IIf Apple was to actually follow a strategy of basing product pricing on supply, quite a few Apple products would be priced significantly higher. AirPods would have launched at $299 or even $399, not $159. Seven months after release, there is still a six week wait for AirPods at Apple Retail. Apple could have launched Apple Pencil in late 2015 at $149 or $199, not $99. The Apple Watch Series 2 could have been priced higher since it took a few months to get demand and supply balanced. Apple is more likely to underprice new products, not raise prices artificially.
Read between the lines, and I think Gruber is making a more subtle point in his piece. If Apple can increase the screen-to-bezel ratio on the OLED iPhone, the device can fit an iPhone 7 Plus screen into an iPhone 7 form factor. In that case, why would anyone be interested in buying an updated iPhone 7 Plus or iPhone 7? It would seem like the OLED iPhone is the perfect combination of screen and form factor. Everyone may want the OLED iPhone. According to Gruber, since supply will be very tight, Apple will price the OLED iPhone artificially high to make it less accessible and to temper demand. This would then cause people to settle for the lower-priced updated iPhone 7 or iPhone 7 Plus. If that strategy sounds extremely crummy to the user, it’s because it is.
My thinking on new iPhone pricing is quite a bit different.
The OLED iPhone may very well turn out to be the most popular model in the iPhone line. Ming-Chi Kuo is estimating 50% of new iPhone sales in 2017 (part of FY4Q17 and the entire FY1Q18) to be the OLED iPhone. If true, that would be a huge percentage. In the beginning, the iPhone Plus had close to 30% of overall iPhone sales (now more like 40%). As we discussed last week, Ming-Chi Kuo's sale estimates don't contain the same kind of accuracy as detailed iPhone and iPad product information.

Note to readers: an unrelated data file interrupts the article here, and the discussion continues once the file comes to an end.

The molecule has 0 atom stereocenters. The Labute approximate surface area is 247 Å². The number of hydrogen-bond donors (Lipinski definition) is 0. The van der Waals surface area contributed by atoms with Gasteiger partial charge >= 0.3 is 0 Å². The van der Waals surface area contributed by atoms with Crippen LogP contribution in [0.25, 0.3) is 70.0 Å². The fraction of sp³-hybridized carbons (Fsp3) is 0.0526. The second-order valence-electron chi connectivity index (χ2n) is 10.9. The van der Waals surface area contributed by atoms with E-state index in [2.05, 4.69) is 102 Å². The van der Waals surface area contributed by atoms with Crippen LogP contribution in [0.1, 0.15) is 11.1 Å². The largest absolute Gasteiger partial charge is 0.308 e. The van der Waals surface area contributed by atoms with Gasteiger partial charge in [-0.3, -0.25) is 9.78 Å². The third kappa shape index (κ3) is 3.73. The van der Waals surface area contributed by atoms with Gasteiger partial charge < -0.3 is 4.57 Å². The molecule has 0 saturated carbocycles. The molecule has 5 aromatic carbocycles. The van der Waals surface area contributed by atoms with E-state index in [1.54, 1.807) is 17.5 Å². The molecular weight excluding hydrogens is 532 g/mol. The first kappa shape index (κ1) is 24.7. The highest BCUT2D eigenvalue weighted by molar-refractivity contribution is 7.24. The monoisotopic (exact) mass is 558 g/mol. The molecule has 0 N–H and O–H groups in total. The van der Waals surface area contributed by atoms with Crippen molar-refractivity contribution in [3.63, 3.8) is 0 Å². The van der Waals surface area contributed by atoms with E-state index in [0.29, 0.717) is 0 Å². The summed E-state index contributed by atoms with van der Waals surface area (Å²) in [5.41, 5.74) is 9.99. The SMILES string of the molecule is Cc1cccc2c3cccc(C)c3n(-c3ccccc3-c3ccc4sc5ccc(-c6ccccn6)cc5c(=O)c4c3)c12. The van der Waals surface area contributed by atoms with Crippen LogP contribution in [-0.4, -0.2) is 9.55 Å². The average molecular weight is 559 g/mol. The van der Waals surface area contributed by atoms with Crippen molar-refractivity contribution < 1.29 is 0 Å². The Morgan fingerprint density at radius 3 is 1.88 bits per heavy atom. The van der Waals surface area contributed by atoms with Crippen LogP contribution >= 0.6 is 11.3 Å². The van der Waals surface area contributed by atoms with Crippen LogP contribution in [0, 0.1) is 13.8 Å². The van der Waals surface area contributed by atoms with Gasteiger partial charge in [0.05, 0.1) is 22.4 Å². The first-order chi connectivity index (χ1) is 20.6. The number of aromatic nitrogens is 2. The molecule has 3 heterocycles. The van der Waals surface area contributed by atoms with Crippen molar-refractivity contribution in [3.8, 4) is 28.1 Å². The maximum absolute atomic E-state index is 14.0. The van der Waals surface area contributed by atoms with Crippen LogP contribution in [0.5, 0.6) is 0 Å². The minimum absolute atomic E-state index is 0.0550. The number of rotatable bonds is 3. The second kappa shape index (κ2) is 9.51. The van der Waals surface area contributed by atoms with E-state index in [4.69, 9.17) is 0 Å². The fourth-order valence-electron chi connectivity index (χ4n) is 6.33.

Turning to OLED supply, rumors from Apple's supply chain actually point to better OLED supply than originally thought. (We discussed this topic last month in the email from June 13th.) If we take these rumors and combine them with Ming-Chi Kuo's estimates (which may very well simply be based on the same rumors), Apple will ship close to 40M OLED iPhones in FY1Q18. Those aren't sales belonging to a $1,200 to $1,400 iPhone. Instead, those sales are for an iPhone that may have a higher price tag than any other iPhone but is still in reach to most of the iPhone user base. That's an OLED iPhone priced to sell.
Another way to think about this topic is to look at the current iPhone line. Demand for the higher-priced iPhone 7 Plus is exceeding Apple’s expectations while iPhone 7 (and iPhone 6s) demand has been disappointing. This tells us that an increasing number of consumers are willing to pay an additional $120 for the differentiating features found in the iPhone 7 Plus, including the dual camera system and larger screen. However, it is extremely important to point out that the iPhone 7 is still outselling the iPhone 7 Plus in absolute terms. Not everyone wants the features found in iPhone 7 Plus, at least not at current prices. My takeaway from this is that Apple can increase iPhone pricing as long as it is commensurate with added features. Meanwhile, a significant portion of consumers will base their purchase decision on price. These users want an affordable iPhone.